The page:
Giving children that extra Lift - The Echo News
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Giving children that extra Lift

After-school program helps children reach their full God-given potential

By Chin Yi Oh | Echo

Lift, a local non-profit after-school program, emphasizes academic achievement, whole person growth and spiritual nurturing for second to fourth grade Eastbrook Elementary students.

Through the program, students receive significantly more one-on-one time than a classroom teacher can provide.They learn and develop a variety of other skills through Lift’s various enrichment programs.

“I think it’s been really cool, just in the two semesters that I’ve been involved, to see the improvement in the kids,” said junior Danielle Straits, an intern for Lift. “It’s very evident that this is a very beneficial program for them, not only academically, but they are also learning behavior management, which they might not be taught that at home much. Many of them come from single-parent homes or living with their grandparents or aunts and uncles. So they are coming from rough home life situations.”

Freshman Alecia Snyder reads with a child to promote literacy as part of the Lift program. (Photograph by Ellie Bookmyer)

Freshman Alecia Snyder reads with a child to promote literacy as part of the Lift program. (Photograph by Ellie Bookmyer)

However, Lift understands that academic success alone is not enough to build a life. Lift is designed to help students learn who God is and show them how they can have a relationship with God through Jesus.

For Straits, organizations she has been a part of have either been all ministry or all academic.

“I feel like (Lift) has a really good balance,” Straits said. “It is a whole person organization, so they don’t only target academic things, but also spiritual things, which is really something I really love.”

Director of Lift Dianne Biehl said she knew there were a lot of needs in the community for children, and literacy is one of her passions. Biehl and her co-founder, Lisa Sells, launched Lift in September 2014 with 14 second graders. Lift is in its fourth year now with 36 students.

A typical Lift day starts with snack time, where students are taught to ask for more and clean up after themselves. They then go to a time of indoor recess, where volunteers are integrated and play with the kids.

The students are then separated by grade, where they read with volunteers and participate in brain-stimulating activities. Then, the whole group gathers together for worship, where students are taught different topics from the Bible, such as creation. After this, students break up into grades for team building games like capture the flag.

One of the most positive changes Biehl saw is the aspect of relationship building, where teachers are able to build relationships with the families. Students are also able to build relationships with caring volunteers who are at different stages of life.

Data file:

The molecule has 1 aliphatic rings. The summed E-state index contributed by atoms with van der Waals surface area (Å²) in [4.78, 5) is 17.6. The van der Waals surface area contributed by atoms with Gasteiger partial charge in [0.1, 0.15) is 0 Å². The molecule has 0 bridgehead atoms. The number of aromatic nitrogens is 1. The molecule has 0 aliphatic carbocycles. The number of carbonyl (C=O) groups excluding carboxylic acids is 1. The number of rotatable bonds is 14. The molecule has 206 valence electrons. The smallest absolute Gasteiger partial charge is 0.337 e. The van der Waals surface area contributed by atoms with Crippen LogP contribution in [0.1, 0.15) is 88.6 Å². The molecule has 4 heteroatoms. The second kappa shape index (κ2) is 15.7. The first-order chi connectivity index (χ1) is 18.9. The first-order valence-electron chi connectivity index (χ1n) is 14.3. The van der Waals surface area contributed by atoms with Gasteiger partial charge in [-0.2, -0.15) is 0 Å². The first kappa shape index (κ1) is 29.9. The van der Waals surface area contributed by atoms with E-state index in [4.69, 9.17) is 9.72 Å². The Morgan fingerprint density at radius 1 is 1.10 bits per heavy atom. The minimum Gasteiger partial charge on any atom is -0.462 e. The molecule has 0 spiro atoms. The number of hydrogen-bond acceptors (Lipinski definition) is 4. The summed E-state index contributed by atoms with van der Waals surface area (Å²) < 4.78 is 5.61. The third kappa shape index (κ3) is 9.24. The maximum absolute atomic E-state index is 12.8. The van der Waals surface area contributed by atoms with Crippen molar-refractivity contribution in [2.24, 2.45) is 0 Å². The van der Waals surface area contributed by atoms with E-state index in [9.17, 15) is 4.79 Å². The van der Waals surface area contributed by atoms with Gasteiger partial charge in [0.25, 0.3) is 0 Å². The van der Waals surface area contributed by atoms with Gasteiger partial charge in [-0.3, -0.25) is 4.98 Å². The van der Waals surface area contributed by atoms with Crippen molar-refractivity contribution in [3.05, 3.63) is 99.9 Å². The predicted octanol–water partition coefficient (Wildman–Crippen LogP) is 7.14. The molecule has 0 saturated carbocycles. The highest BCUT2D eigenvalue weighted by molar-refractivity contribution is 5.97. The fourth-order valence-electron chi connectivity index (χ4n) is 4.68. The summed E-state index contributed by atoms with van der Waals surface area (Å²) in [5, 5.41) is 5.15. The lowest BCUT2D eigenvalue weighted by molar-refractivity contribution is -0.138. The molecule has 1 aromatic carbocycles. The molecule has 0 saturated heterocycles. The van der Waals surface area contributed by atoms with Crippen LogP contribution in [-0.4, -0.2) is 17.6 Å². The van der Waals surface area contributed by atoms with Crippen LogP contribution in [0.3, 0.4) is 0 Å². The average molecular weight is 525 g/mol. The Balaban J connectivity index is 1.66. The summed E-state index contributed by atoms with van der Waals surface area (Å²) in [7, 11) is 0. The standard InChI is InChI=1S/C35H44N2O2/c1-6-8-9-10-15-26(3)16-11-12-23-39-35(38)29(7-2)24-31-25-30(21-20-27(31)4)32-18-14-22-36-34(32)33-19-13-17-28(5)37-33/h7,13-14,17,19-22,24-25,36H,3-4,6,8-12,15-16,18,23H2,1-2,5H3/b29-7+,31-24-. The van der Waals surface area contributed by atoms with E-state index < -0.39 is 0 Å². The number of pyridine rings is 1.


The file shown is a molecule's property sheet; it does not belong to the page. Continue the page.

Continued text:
Junior Alaina Gegner spends time with children in the Lift program. (Photograph by Ellie Bookmyer)

Junior Alaina Gegner spends time with children in the Lift program. (Photograph by Ellie Bookmyer)

Sophomore Caroline Kemper said she joined the program because being able to help students educationally with their reading, as well as helping students build relationships and showing them love is really meaningful.

According to Biehl, all of the third graders passed the iRead last year, a test students have to pass in order to go on to fourth grade or else take summer school. This shows a significant change and improvement from previous years.

Program coordinator Sarah McLeester (’15) said Taylor students should get involved in the community. She thinks that it is easy for Taylor students to get caught up in what is happening on campus, and one way to break the “Taylor bubble” would be to volunteer somewhere.

“I think Lift is unique for Taylor students to be involved in, because it’s not Taylor run but community run,” said McLeester. “When students come and volunteer, they are getting experience and connection with other volunteers who are middle schoolers, high schoolers and retired professors and community members. It’s a really broad spectrum of volunteer ages at different stages of life.”

Lift meets every Monday, Tuesday and Thursday and is looking for volunteers who are engaged, have a heart and passion for this program and want to be involved in the community. Lift also offers internship opportunities. Students who wish to sign up can email McLeester at or visit the website for more information.

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